Following the overturn of Roe v. Wade on June 24, 2022, a group of abortion rights protesters disrupted a Catholic Mass in Old Town, Chicago on June 26, in response to the Archdiocese's statement supporting Roe's overturn.[28]


Province of Chicago

Province of Chicago

See also


  1. ^ a b c d e f "Facts and Figures - Archdiocese of Chicago".
  2. ^ Joshua J. McElwee (September 21, 2014). "Exclusive: Chicago's new archbishop talks about 'stepping into the unknown'". National Catholic Reporter. Retrieved September 22, 2014.
  3. ^ "Cardinal Blase J. Cupich Names Bishop Robert G. Casey New Vicar General of Archdiocese of Chicago" (Press release). Archdiocese of Chicago. August 28, 2020. Retrieved September 3, 2020.
  4. ^ "A Consistent Ethic of Life: Continuing the Dialogue". Retrieved May 15, 2017.
  5. ^ Monet, J. (1979). "Marquette, Jacques". Dictionary of Canadian Biography. University of Toronto/Laval University. Retrieved March 3, 2016.
  6. ^ a b c Melody, John (1908). "Archdiocese of Chicago". Catholic Encyclopedia. Vol. 3. New York: Robert Appleton Company. Retrieved March 3, 2016.
  7. ^ "Father O'Meara biography". St. Dennis Church. Archived from the original on March 10, 2007. Retrieved April 29, 2006.
  8. ^ a b c Avella, Steven M. (2005). "Roman Catholic Archdiocese of Chicago". Encyclopedia of Chicago. Chicago Historical Society/Newberry Library. Retrieved March 3, 2016.
  9. ^ "Bishop William Quarter (1806–1848)". Offaly Historical & Archaeological Society. September 2, 2007. Archived from the original on January 5, 2006. Retrieved March 3, 2016.
  10. ^ "Report On Catholic Clergy Child Sex Abuse In Illinois 2023". Office of the Attorney General - State of Illinois. May 23, 2023. Retrieved February 20, 2024.
  11. ^ Foody, Kathleen; Tarm, Michael (May 23, 2023). "Catholic clergy sexually abused Illinois kids far more often than church acknowledged, state finds". AP News. Retrieved February 20, 2024.
  12. ^ Marx, Gary (January 29, 1990). "CHURCHES MAY SHUT, COMMUNITY DOESN'T". Chicago Tribune.
  13. ^ "Archdiocese May Close Nearly 100 Churches in Next 15 Years". Curbed Chicago. February 9, 2016.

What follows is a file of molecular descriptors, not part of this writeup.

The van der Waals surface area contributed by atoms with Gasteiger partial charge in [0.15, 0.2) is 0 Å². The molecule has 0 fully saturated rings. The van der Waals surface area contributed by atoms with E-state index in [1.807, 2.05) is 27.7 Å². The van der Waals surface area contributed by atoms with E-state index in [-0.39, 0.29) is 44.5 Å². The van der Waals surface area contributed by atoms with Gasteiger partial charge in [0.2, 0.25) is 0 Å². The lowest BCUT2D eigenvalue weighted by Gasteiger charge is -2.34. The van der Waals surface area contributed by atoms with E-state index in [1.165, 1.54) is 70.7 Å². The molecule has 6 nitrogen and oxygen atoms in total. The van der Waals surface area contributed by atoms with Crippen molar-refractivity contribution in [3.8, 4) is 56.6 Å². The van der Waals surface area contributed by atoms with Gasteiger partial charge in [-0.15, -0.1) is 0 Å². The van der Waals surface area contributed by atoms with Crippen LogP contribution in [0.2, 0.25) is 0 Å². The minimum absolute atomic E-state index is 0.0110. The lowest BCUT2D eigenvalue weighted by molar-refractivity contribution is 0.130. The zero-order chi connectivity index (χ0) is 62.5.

14. ^ "Decrees and Letters - Church Relegations". Archdiocese of Chicago. Retrieved March 6, 2024.
  15. ^ "Angels Too Soon: The Tragedy of the 1958 Our Lady of the Angels School Fire". WTTW. Retrieved April 3, 2024.
  16. ^ "Departments and Agencies" (shtm). Archdiocese of Chicago. Retrieved April 29, 2006.
  17. ^ Skerrett, Ellen (2005). "Catholic School System". Chicago Historical Society/Newberry Library. Retrieved March 3, 2016.
  18. ^ Simons, Paul. "Closed School History: 1984–2004" (PDF). Archdiocese of Chicago. Retrieved March 3, 2016.
  19. ^ Crosby, Rachel (August 27, 2015). "Chicago Catholic Schools names new superintendent". Chicago Tribune. Chicago. Retrieved November 24, 2023.
  20. ^ Crosby, Rachel (August 27, 2000). "Chicago Catholic Schools names new superintendent". Chicago Tribune. Retrieved March 3, 2016.
  21. ^ Hope, Leah; Elgas, Rob; Hickey, Megan (January 19, 2018). "Archdiocese of Chicago to close 5 Catholic schools". ABC7 Chicago.
  22. ^ "Catholic Archdiocese of Chicago to Close 5 Schools". NBC Chicago. January 13, 2020. Retrieved October 19, 2020.
  23. ^ "Six decades later, officials say Regina Dominican's all-girls education increasingly relevant". Chicago Tribune. March 26, 2019. Retrieved May 23, 2022.
  24. ^ Office, Respect Life. "Chastity Education Initiative/Youth". Retrieved May 15, 2017.
  25. ^ "Respect Life Office". Archdiocese of Chicago. Retrieved March 3, 2016.
  26. ^ DeFiglio, Pam (October 12, 2008). "Crowd kicks off '40 Days for Life' prayer vigil". Catholic New World. Retrieved March 3, 2016.
  27. ^ ""March for Life Chicago" to Mark Respect Life Month Activities" (Press release). Archdiocese of Chicago. January 16, 2014.
  28. ^ Lowe, Mary (August 1, 2022). "No Peaceful Mass in the Anti-Abortion Church". Rampant. Retrieved April 9, 2023.
  29. ^ "Information, Schedule & Directions". Shrine of Christ the King. Retrieved March 3, 2016.

Further reading

41°53′46″N 87°37′40″W / 41.8960°N 87.6277°W / 41.8960; -87.6277